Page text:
There’s nothing I like more than over-priced homewares, but I don’t think I can justify£138.60 on this Covelli Tennant cushion no matter how much I like it. It’s made from a vintage silk scarf which in theory sounds like it should be easy to replicate but who am I kidding? This is another ‘ooh I could make one of those’ projects that will never, ever materialise.
There’s nothing I like more than interesting crockery – true fact! I’m the kind of mug (lol) that spaffs their wages on Nathalie Lete’s stuff for Anthropologie only to go batshit when anyone tries to eat off it.
Ceramics designer Emma Bridgewater has always been a little sophisticated for my tastes, but I really like the new limited edition ‘Splatter’ series of plates, bowls and serving bits she’s created for Liberty.
Using a traditional earthenware palette of blue and white but laying it on willy nilly makes for a fun twist on a classic. You can buy (what’s left of the) limited edition range online and instore at Liberty.
My house doesn’t actually have one single normal light-fitting. It’s all weird IKEA strips and spotlights. Annoying enough at the bets of times, but even more so when you see things like this Marks & Spencer Acrylic Chandelier.
As a mid-teen, I had the Barbie backpack, the tiara, the pink leather jacket. I went down that Shampoo street and loved it there. Obviously I’m over that stage of my life now (hmm), but I still get excited by novelty plastic things. Is it worth just buying this and holding on to it until I buy a house with normal light-fittings?
I know everyone and their actual grandmother has either a Keep Calm and Carry On print or some kind of spoof version, but what about the other propaganda posters that were released by the government at the same time?
You never seem to hear so much about Your Courage, Your Cheerfulness, Your Resolution or Freedom is in Peril, and I don’t know why. To me, they’re more attractive – lexically speaking, that is. There’s also the fact that these other two posters were produced in much smaller quantities than the KCaCO option, surely making them more interesting? Who knows.
All I care about is getting a Freedom Is In Peril print to scare people and depress potential house guests. You can buy both of the other propaganda posters, as well as the original Keep Calm one, at Wartime Posters.
Igloos are pretty awesome, even more so since it became public knowledge that Seal and Heidi Klum got engaged in one. Imagine how much better your 9-5 would be if it took place within the confines of this cubicle;
This amazing contraption is the work of Core Furniture in Australia, although I’m not sure if it’s just a design concept or something that one can actually purchase to enhance your day to day living. I would like to give all my books a white dust jacket, stack them up, then hide away inside, perhaps in a snow suit.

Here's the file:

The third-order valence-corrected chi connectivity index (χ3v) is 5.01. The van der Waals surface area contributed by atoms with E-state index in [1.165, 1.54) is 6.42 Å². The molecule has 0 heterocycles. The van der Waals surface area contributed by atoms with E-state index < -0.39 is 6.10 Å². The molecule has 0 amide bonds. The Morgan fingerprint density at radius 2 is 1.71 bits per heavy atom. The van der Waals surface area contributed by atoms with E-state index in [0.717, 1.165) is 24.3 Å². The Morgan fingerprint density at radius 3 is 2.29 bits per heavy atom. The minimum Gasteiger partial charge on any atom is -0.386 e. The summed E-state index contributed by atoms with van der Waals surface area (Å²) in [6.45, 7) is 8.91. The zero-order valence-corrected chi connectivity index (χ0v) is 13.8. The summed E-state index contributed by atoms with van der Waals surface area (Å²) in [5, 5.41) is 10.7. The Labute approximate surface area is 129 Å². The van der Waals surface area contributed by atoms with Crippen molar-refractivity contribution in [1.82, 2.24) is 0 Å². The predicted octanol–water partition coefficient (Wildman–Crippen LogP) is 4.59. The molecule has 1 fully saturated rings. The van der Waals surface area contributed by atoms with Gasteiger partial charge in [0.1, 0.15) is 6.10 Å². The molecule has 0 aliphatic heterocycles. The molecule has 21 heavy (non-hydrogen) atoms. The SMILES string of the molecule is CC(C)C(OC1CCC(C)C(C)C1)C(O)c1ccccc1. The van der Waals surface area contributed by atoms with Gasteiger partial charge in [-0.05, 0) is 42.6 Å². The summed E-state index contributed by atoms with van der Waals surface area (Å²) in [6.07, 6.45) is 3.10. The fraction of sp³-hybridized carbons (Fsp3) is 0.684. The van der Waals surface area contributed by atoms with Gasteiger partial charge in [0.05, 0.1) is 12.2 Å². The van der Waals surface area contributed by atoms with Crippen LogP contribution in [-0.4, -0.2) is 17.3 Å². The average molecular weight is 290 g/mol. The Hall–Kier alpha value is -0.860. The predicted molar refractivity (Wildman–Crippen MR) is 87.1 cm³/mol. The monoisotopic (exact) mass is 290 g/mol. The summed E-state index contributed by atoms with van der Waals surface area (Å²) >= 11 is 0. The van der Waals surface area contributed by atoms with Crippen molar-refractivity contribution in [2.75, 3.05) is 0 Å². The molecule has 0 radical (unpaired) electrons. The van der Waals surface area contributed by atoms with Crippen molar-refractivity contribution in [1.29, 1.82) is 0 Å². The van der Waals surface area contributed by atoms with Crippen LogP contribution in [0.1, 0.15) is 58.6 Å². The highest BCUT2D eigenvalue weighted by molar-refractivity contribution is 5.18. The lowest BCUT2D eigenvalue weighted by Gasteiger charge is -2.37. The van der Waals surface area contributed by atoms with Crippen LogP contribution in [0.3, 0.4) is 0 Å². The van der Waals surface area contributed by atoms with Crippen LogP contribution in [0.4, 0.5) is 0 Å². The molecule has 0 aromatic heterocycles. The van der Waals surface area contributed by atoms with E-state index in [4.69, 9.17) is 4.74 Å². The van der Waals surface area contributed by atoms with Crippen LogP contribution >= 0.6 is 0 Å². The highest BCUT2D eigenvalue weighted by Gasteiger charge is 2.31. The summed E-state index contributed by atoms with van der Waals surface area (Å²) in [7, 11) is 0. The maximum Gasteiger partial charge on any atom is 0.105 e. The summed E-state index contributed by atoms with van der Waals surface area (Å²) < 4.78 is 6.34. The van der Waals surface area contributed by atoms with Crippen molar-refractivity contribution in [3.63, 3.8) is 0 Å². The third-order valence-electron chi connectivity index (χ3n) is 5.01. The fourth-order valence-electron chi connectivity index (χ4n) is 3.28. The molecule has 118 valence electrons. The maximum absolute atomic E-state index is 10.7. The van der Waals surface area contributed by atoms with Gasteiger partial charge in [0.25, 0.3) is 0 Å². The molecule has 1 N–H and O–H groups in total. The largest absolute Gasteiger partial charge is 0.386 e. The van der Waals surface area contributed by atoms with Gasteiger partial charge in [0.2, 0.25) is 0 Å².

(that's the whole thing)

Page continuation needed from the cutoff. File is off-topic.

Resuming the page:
I knew picking up Elle Decoration was a bad idea. I used to buy it regularly in the past for research purposes, but I haven’t read it since I got in to this obsessive nesting frame of mind… Now I spend all my money on cushions and stupid plates, browsing the interiors bible was bound to be a bad idea.
This month’s issue actually wasn’t too bad in terms of additions to my mental dream shopping list, but it did include a great feature on Silvia Venturini Fendi’s house in Ponza – a beautiful island just west of Rome.
Casa Madonna is an absolutely beautiful place; basically my dream holiday home. Silvia is, obviously, part of the Fendi clan and as accessories designer, is the woman responsible for the Fendi Baguette. Her house is nowhere near as ostentatious as you’d think…
Harpers did a similar feature on Casa Madonna last year, and as they have photos online and Elle don’t, here they are. Continue reading “Silvia Venturini Fendi’s amazing house”
It seems like an extraordinarily long time since I wrote my original post about Sanderson prints and the exhibition at the Fashion and Textiles Museum.
Since writing it – in fact almost straight after writing it – the kindly folks at Thames & Hudson sent me a copy of the exhibition’s corresponding book, The Essence of English Decoration. It’s a real treat of a coffee table style, full of amazing images that can’t fail to get you excited if you’re a textile geek. It’s also done nothing to discourage my crazy nesting habit, which has recently extended to bidding on Alfred Meakin plates on eBay. Speaking of which, if anyone has any Circus designs knocking around, I’ll buy them off you.